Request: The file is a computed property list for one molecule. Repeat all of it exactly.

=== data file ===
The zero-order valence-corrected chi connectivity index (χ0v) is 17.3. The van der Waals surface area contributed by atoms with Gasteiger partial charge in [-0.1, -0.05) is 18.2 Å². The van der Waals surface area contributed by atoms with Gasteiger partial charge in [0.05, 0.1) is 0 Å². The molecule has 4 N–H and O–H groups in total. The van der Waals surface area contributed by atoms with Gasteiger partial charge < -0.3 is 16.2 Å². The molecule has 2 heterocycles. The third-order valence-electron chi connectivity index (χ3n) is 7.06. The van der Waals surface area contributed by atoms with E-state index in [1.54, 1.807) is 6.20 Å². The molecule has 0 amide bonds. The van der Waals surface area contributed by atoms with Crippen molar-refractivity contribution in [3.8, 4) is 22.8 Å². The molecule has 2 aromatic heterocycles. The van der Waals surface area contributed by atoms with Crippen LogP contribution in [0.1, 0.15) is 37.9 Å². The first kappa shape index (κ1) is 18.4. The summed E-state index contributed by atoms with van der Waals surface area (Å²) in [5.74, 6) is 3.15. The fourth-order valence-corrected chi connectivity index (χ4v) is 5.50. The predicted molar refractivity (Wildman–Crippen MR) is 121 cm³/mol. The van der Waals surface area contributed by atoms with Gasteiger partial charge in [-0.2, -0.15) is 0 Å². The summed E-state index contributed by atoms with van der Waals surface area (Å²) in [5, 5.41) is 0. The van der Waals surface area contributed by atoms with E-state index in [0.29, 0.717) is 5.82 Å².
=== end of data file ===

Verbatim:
The zero-order valence-corrected chi connectivity index (χ0v) is 17.3. The van der Waals surface area contributed by atoms with Gasteiger partial charge in [-0.1, -0.05) is 18.2 Å². The van der Waals surface area contributed by atoms with Gasteiger partial charge in [0.05, 0.1) is 0 Å². The molecule has 4 N–H and O–H groups in total. The van der Waals surface area contributed by atoms with Gasteiger partial charge < -0.3 is 16.2 Å². The molecule has 2 heterocycles. The third-order valence-electron chi connectivity index (χ3n) is 7.06. The van der Waals surface area contributed by atoms with E-state index in [1.54, 1.807) is 6.20 Å². The molecule has 0 amide bonds. The van der Waals surface area contributed by atoms with Crippen molar-refractivity contribution in [3.8, 4) is 22.8 Å². The molecule has 2 aromatic heterocycles. The van der Waals surface area contributed by atoms with Crippen LogP contribution in [0.1, 0.15) is 37.9 Å². The first kappa shape index (κ1) is 18.4. The summed E-state index contributed by atoms with van der Waals surface area (Å²) in [5.74, 6) is 3.15. The fourth-order valence-corrected chi connectivity index (χ4v) is 5.50. The predicted molar refractivity (Wildman–Crippen MR) is 121 cm³/mol. The van der Waals surface area contributed by atoms with Gasteiger partial charge in [-0.2, -0.15) is 0 Å². The summed E-state index contributed by atoms with van der Waals surface area (Å²) in [5, 5.41) is 0. The van der Waals surface area contributed by atoms with E-state index in [0.29, 0.717) is 5.82 Å².